The Origin of Pause: Los Gatos
A few years ago, I found myself in a situation where I had to make a difficult choice. I could do something that was risky to me on many levels but very beneficial to somebody else. The situation was such that the decision was entirely private. There was no social pressure of any kind. I could either do this scary but helpful thing or just go about my life, and nobody would know the difference.
That experience and its outcome lead directly to the configuration of this year’s PauseOnError. I thought I would tell the tale in the hopes that it might encourage some folks who might be on the fence about trying something different at Pause.
This decision was one big thing going on in my life at the time. There were, of course, many other things happening as well, all interwoven and intertwined in the usual manner of any human life. Another one was that I had been struggling with learning new computer languages. I have spent the better part of 25 years building FileMaker apps, but given the incredibly rapid pace of change in our industry, I thought it would be good to branch out.
But it was hard. Much harder than I expected. I had lots of opinions about what was wrong with other languages I was trying to learn. I didn’t like text editors or using the terminal. The kids I’d watch on the internet coding were so fast I could barely follow. I felt clumsy and foolish, and old.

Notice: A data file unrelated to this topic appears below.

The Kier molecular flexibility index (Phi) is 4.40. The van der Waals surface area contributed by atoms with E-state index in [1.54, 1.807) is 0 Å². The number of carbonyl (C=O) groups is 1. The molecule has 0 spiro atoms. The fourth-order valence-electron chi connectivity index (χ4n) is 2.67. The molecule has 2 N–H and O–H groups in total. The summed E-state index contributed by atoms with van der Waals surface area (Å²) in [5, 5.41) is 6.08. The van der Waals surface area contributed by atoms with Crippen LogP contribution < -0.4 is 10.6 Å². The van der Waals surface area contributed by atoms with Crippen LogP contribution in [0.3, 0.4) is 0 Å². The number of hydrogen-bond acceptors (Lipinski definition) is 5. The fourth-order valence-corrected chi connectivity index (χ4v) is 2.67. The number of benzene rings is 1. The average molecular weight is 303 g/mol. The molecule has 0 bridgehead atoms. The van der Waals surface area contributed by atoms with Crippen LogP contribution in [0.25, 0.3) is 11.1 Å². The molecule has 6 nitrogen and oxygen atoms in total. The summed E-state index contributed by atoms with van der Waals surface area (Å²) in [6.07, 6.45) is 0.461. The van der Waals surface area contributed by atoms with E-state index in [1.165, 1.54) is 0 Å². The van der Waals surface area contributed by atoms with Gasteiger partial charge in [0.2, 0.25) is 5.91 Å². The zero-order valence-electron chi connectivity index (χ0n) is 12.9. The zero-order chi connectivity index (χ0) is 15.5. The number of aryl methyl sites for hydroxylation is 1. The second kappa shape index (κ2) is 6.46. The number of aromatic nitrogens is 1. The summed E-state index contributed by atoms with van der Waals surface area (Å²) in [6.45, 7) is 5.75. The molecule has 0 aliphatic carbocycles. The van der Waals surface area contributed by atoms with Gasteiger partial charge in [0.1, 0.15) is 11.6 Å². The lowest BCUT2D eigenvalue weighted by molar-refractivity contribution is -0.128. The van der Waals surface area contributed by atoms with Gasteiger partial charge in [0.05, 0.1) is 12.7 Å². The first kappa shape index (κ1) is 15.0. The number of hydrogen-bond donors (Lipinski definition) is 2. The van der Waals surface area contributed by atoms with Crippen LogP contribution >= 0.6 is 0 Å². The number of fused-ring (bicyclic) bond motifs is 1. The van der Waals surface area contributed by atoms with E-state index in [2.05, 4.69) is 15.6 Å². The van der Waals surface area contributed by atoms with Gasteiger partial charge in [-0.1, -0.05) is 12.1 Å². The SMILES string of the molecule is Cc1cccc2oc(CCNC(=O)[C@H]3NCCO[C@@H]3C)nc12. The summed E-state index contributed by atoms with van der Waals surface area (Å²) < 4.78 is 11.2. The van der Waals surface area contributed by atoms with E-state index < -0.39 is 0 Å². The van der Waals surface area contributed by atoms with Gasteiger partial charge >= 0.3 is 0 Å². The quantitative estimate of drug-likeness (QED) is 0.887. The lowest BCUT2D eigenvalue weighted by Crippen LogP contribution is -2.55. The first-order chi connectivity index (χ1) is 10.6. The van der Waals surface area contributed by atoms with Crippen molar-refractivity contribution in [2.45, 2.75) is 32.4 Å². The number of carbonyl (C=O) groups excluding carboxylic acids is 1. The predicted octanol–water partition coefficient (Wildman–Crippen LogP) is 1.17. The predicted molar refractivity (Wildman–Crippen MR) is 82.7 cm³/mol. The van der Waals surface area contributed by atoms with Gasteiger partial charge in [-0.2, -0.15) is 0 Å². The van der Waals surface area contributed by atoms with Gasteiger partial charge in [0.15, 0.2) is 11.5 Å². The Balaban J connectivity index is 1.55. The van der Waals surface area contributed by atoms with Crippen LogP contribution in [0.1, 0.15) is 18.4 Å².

I started to think perhaps I was just too old. Maybe, like my eyesight, my brain power was getting weaker. There may be some truth to that. But I also felt like some part of it was just a mindset. I just needed to find the right perspective.
Meanwhile, the big question I hinted at above was this; do I donate a kidney to my nephew? Or do I just let the doctors tell my family I am not a match? Which they will do If I tell them to. That’s how it works. You have complete cover if you choose not to go through with it.
I’d like to tell you that I never thought of doing anything but saying “yes”. But that wouldn’t be true. I thought a lot about saying “no”. I can say that at least I was struggling with the question. I didn’t dismiss it out of hand. I wanted to help my nephew and his family, but I also knew that things could go wrong, and at the very least I would have a month-long recovery from major surgery. Frankly, I was scared.
I had been practicing meditation on and off for many years. I had read many books on meditation and had developed an affinity for Zen Buddhism. I was reading a Zen book by John Tarrant, Ph.D., called “Bring Me the Rhinoceros.” In the book he described a situation where he had to make a choice; try something new or just do what he had always done. He described choosing the unknown path in such way that it seemed incredibly alive. Suddenly “who knows what will happen,” felt completely free and easy and even exciting.
When I read the section, I started to cry. I knew, instantly, that I would donate my kidney. There was no more doubt. It felt like a gift; an incredible chance to participate in something amazing. So I did it.